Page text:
In Japan, push to shatter glass ceiling spurs hope, doubts

by | Jul 18, 2022 | World

Tokyo, Japan – When Nami Sakai returned to Tokyo in 2016 after 15 years working in the United States, she struggled to acclimatise to Japanese corporate culture.As a woman and self-described “outsider”, Sakai, who works in consulting, found that her ability to effect change and get her voice across had diminished, irrespective of seniority.
“In Japan, men have always been more dominant in the workplace,” Sakai told Al Jazeera, describing the work culture as “fundamentally” different from her experience in the US.
“The power hierarchy is so ingrained that men often don’t consider where women are, in terms of status.”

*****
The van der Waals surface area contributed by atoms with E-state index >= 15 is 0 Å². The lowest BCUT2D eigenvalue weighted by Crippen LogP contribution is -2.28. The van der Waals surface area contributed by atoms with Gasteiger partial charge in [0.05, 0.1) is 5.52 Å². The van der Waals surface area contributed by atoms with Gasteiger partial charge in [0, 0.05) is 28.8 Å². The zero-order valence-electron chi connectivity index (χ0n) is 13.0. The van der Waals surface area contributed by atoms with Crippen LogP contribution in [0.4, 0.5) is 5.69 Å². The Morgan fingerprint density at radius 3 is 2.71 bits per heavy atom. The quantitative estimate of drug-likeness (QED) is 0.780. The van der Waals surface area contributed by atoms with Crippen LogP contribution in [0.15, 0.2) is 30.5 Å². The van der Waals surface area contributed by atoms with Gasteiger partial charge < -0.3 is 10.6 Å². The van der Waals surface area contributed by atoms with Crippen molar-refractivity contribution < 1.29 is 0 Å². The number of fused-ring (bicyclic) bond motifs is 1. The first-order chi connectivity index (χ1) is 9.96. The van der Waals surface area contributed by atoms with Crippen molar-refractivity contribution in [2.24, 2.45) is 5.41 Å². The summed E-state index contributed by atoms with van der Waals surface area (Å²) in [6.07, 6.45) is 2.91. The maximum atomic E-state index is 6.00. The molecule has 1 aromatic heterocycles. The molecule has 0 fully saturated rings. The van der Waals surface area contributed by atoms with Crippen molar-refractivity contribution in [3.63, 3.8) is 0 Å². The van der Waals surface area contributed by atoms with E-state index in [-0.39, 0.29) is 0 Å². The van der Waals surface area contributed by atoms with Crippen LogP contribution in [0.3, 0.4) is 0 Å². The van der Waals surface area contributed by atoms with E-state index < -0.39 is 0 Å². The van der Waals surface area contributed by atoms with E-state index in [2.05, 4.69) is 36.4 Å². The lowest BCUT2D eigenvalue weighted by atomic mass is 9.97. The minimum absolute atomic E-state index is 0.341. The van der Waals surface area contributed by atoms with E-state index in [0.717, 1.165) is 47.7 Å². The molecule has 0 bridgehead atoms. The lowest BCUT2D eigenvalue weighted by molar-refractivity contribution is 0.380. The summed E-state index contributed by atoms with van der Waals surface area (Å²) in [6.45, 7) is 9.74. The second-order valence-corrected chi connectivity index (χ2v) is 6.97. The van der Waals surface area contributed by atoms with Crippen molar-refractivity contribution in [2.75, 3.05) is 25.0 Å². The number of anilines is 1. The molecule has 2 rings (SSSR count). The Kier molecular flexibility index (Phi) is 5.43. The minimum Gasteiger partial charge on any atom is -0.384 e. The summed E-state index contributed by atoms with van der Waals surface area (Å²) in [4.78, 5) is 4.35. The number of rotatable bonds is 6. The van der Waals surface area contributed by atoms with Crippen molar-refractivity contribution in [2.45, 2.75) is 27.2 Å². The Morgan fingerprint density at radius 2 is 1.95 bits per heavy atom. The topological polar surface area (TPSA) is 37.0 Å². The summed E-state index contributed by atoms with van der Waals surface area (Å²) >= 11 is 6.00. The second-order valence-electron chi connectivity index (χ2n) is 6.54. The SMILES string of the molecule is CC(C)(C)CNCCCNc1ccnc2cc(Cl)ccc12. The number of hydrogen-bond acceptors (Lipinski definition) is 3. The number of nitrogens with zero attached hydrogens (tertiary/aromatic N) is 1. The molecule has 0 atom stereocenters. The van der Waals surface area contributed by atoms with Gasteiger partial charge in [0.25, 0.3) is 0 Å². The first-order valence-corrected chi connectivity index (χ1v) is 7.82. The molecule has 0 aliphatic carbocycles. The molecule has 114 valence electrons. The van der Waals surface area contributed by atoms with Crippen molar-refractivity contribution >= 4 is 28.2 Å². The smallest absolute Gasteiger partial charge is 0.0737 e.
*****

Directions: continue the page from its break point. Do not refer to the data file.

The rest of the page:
Japanese corporate culture, which prides itself on gruelling hours spent in the office, has long been derided by critics as patriarchal and unfriendly to women.
Japanese women on average earned 21.1 percent less than their male counterparts in 2021, according to the Organisation for Economic Co-operation and Development (OECD), nearly double the average gap among developed economies.
Meanwhile, women make up only 14.7 percent of senior roles in Japan, compared with 42 percent in the US, 40 percent in Sweden and 37 percent in the UK, according to the World Economic Forum’s Global Gender Gap Report 2021.
Japanese Prime Minister Fumio Kishida has pledged to tackle this gender divide as part of his “new capitalism” aimed at narrowing …

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